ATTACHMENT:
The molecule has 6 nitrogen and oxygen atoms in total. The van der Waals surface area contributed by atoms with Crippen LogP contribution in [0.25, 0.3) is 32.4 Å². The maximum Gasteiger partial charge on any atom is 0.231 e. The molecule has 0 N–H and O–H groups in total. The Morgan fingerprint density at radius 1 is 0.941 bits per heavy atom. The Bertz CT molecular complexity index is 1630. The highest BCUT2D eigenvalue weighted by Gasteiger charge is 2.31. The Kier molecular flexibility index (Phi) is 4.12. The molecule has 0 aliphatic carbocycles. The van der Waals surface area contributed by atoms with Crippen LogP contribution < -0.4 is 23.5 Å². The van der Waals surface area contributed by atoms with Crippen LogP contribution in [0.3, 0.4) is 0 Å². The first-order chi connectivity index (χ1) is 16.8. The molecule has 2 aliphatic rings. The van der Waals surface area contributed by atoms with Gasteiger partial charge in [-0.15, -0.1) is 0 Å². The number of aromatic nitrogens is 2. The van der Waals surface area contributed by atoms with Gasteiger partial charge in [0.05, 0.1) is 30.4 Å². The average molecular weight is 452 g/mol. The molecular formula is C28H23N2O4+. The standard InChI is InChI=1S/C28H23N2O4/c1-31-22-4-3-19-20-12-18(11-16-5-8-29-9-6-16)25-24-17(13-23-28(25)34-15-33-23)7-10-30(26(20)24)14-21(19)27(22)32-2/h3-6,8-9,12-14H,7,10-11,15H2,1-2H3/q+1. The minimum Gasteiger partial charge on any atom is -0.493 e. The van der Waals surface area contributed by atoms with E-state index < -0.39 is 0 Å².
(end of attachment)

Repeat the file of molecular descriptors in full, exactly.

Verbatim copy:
The molecule has 6 nitrogen and oxygen atoms in total. The van der Waals surface area contributed by atoms with Crippen LogP contribution in [0.25, 0.3) is 32.4 Å². The maximum Gasteiger partial charge on any atom is 0.231 e. The molecule has 0 N–H and O–H groups in total. The Morgan fingerprint density at radius 1 is 0.941 bits per heavy atom. The Bertz CT molecular complexity index is 1630. The highest BCUT2D eigenvalue weighted by Gasteiger charge is 2.31. The Kier molecular flexibility index (Phi) is 4.12. The molecule has 0 aliphatic carbocycles. The van der Waals surface area contributed by atoms with Crippen LogP contribution < -0.4 is 23.5 Å². The van der Waals surface area contributed by atoms with Crippen LogP contribution in [0.3, 0.4) is 0 Å². The first-order chi connectivity index (χ1) is 16.8. The molecule has 2 aliphatic rings. The van der Waals surface area contributed by atoms with Gasteiger partial charge in [-0.15, -0.1) is 0 Å². The number of aromatic nitrogens is 2. The van der Waals surface area contributed by atoms with Gasteiger partial charge in [0.05, 0.1) is 30.4 Å². The average molecular weight is 452 g/mol. The molecular formula is C28H23N2O4+. The standard InChI is InChI=1S/C28H23N2O4/c1-31-22-4-3-19-20-12-18(11-16-5-8-29-9-6-16)25-24-17(13-23-28(25)34-15-33-23)7-10-30(26(20)24)14-21(19)27(22)32-2/h3-6,8-9,12-14H,7,10-11,15H2,1-2H3/q+1. The minimum Gasteiger partial charge on any atom is -0.493 e. The van der Waals surface area contributed by atoms with E-state index < -0.39 is 0 Å².